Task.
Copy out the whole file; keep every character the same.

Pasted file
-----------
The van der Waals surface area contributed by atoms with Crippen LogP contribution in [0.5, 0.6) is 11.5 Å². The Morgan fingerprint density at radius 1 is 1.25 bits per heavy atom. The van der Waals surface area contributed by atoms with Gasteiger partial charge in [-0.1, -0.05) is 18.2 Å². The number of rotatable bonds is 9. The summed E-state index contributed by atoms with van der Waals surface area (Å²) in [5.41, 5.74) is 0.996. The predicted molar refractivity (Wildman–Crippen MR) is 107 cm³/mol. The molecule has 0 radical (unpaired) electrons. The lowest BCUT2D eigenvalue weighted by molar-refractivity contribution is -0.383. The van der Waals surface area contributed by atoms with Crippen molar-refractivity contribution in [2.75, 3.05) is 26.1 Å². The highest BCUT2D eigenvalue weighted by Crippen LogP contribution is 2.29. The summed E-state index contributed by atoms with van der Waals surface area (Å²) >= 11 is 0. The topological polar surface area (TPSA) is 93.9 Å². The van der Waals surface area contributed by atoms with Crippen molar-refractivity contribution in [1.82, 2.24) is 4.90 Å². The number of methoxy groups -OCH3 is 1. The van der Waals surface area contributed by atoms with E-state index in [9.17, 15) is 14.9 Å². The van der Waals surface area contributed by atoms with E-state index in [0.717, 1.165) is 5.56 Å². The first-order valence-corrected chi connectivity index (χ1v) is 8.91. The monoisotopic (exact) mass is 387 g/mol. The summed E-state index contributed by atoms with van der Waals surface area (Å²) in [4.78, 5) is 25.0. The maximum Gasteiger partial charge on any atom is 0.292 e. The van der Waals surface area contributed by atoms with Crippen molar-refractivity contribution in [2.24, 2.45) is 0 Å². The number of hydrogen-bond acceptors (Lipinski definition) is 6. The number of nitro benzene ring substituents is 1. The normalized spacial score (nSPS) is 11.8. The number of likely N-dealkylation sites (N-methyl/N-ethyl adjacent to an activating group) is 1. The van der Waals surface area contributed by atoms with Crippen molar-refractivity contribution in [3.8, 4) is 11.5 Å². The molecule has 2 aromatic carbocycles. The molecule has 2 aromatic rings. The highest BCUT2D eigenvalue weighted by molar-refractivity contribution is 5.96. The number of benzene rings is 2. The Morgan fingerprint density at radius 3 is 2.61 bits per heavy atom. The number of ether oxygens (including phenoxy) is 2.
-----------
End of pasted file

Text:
The van der Waals surface area contributed by atoms with Crippen LogP contribution in [0.5, 0.6) is 11.5 Å². The Morgan fingerprint density at radius 1 is 1.25 bits per heavy atom. The van der Waals surface area contributed by atoms with Gasteiger partial charge in [-0.1, -0.05) is 18.2 Å². The number of rotatable bonds is 9. The summed E-state index contributed by atoms with van der Waals surface area (Å²) in [5.41, 5.74) is 0.996. The predicted molar refractivity (Wildman–Crippen MR) is 107 cm³/mol. The molecule has 0 radical (unpaired) electrons. The lowest BCUT2D eigenvalue weighted by molar-refractivity contribution is -0.383. The van der Waals surface area contributed by atoms with Crippen molar-refractivity contribution in [2.75, 3.05) is 26.1 Å². The highest BCUT2D eigenvalue weighted by Crippen LogP contribution is 2.29. The summed E-state index contributed by atoms with van der Waals surface area (Å²) >= 11 is 0. The topological polar surface area (TPSA) is 93.9 Å². The van der Waals surface area contributed by atoms with Crippen molar-refractivity contribution in [1.82, 2.24) is 4.90 Å². The number of methoxy groups -OCH3 is 1. The van der Waals surface area contributed by atoms with E-state index in [9.17, 15) is 14.9 Å². The van der Waals surface area contributed by atoms with E-state index in [0.717, 1.165) is 5.56 Å². The first-order valence-corrected chi connectivity index (χ1v) is 8.91. The monoisotopic (exact) mass is 387 g/mol. The summed E-state index contributed by atoms with van der Waals surface area (Å²) in [4.78, 5) is 25.0. The maximum Gasteiger partial charge on any atom is 0.292 e. The van der Waals surface area contributed by atoms with Crippen molar-refractivity contribution in [2.24, 2.45) is 0 Å². The number of hydrogen-bond acceptors (Lipinski definition) is 6. The number of nitro benzene ring substituents is 1. The normalized spacial score (nSPS) is 11.8. The number of likely N-dealkylation sites (N-methyl/N-ethyl adjacent to an activating group) is 1. The van der Waals surface area contributed by atoms with Crippen molar-refractivity contribution in [3.8, 4) is 11.5 Å². The molecule has 2 aromatic carbocycles. The molecule has 2 aromatic rings. The highest BCUT2D eigenvalue weighted by molar-refractivity contribution is 5.96. The number of benzene rings is 2. The Morgan fingerprint density at radius 3 is 2.61 bits per heavy atom. The number of ether oxygens (including phenoxy) is 2.